Birger Lindberg Møller

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University of Copenhagen, Department of Plant Biology and Environmental Sciences, Plant Biochemistry Laboratory
Møller, Birger Lindberg

Birger Lindberg Møller obtained his PhD and DSc from the University of Copenhagen in 1975 and 1984. He is Professor at the Plant Biochemistry Laboratory at the University of Copenhagen. In the period 1998-2008 he served as Head of Center for Molecular Plant Physiology (PlaCe) founded by the Danish National Research Foundation. In 2008, he was appointed Director of the research centre “Pro-Active Plants” supported by the Villum Foundation and in 2010, Director of the Center for Synthetic Biology funded by the Danish Ministry of Science.

In 2011 he became Director of the section for “Plant Pathway Discovery” in the Novo Nordisk Foundation Center for BioSustainability. One of his main research interests within synthetic biology is the design of light driven production systems for the synthetis of bio-active natural plant products like structurally complex diterpenoids.

Thu July 11 | 2:00 - 4:00 | Parallel Session
ABSTRACT: Plant power: The ultimate way to 'go green'

Photosynthetic organisms are able to use solar energy and carbon dioxide for the production of organic compounds. Based on initial formation and subsequent turn-over of carbohydrates, plants channel energy flux and carbon into specific biosynthetic pathways to optimize growth and development and adapts to abiotic and biotic environmental challenges by producing bioactive defense compounds. Several of these compounds are structurally complex and highly valuable pharmaceuticals used in the treatment of serious human diseases like cancer. Unfortunately such compounds are typically produced in small amounts by plants and sometimes also in plant species difficult to grow on a commercial scale. Most of the pathways responsible for the formation of the compounds involve cytochrome P450 catalyzed key steps difficult to copy using organic chemical synthesis. Using the “share-your- parts” principle of synthetic biology, we have now succeeded in breaking the evolutionary compartmentalization of energy generation and production of bioactive compounds. As proof-of-concept, we have relocated the entire P450 dependent pathway for the cyanogenic glucoside dhurrin to the chloroplast. The P450s were incorporated into the thylakoid membranes and shown to be driven by the reducing power generated by photosystem I with reduced ferredoxin as the direct electron donor to the P450s. Likewise, it was possible to directly incorporate P450s into the photosystem I reaction center complex by using some of the small subunits of this complex as membrane anchors instead of the native P450 anchors with the long term goal of building a supra-molecular enzyme complex catalysing light driven synthesis of pharmaceuticals and other interesting bioactive molecules. The production systems are being developed and optimised using transient expression in tobacco as the experimental system followed by stable transformation of cyanobacteria and moss strains grown in closed photobioreactors. Key target compounds are structurally complex diterpenoids.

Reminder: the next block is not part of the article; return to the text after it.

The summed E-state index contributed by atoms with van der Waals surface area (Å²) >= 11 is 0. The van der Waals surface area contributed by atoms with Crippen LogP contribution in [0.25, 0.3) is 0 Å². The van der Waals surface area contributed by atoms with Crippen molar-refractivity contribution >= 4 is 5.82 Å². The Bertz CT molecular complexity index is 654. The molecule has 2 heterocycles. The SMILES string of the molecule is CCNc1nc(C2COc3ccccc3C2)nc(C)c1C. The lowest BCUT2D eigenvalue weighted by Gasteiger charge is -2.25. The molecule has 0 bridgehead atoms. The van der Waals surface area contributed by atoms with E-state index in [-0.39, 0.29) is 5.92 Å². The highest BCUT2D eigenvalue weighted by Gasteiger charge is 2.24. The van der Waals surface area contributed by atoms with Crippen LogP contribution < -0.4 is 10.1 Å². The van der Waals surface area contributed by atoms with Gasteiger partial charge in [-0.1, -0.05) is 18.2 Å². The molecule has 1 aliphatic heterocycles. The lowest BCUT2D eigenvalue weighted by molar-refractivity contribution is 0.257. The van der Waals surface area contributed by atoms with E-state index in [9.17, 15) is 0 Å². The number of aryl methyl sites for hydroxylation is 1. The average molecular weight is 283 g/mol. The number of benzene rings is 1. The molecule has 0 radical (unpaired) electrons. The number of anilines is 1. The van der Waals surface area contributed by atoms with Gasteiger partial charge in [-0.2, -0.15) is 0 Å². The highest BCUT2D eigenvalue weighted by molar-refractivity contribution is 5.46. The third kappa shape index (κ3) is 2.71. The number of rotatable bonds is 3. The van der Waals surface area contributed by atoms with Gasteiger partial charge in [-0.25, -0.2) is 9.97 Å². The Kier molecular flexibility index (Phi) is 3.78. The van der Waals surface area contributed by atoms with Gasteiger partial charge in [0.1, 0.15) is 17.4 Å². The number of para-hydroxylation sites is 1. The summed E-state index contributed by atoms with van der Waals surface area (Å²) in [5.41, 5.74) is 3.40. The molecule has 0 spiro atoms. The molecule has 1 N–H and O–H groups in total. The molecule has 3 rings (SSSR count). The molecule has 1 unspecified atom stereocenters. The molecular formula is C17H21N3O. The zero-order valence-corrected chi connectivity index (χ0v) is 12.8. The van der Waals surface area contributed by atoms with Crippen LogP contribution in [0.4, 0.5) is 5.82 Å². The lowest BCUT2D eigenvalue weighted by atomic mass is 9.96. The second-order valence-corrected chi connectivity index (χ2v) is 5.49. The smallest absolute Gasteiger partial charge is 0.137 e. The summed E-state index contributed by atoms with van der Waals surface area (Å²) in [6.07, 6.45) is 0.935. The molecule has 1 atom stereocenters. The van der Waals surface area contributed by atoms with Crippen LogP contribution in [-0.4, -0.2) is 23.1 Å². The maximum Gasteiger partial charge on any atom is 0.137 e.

• TED talk:
  • Redirecting Photosynthetic Reducing Power toward Bioactive Natural Product Synthesis  A.Z. Nielsen, B. Ziersen, K. Jensen, L.M. Lassen, C.E. Olsen, B.L. Møller, and P.E. Jensen: ACS Synth. Biol., February 19, 2013   DOI: 10.1021/sb300128r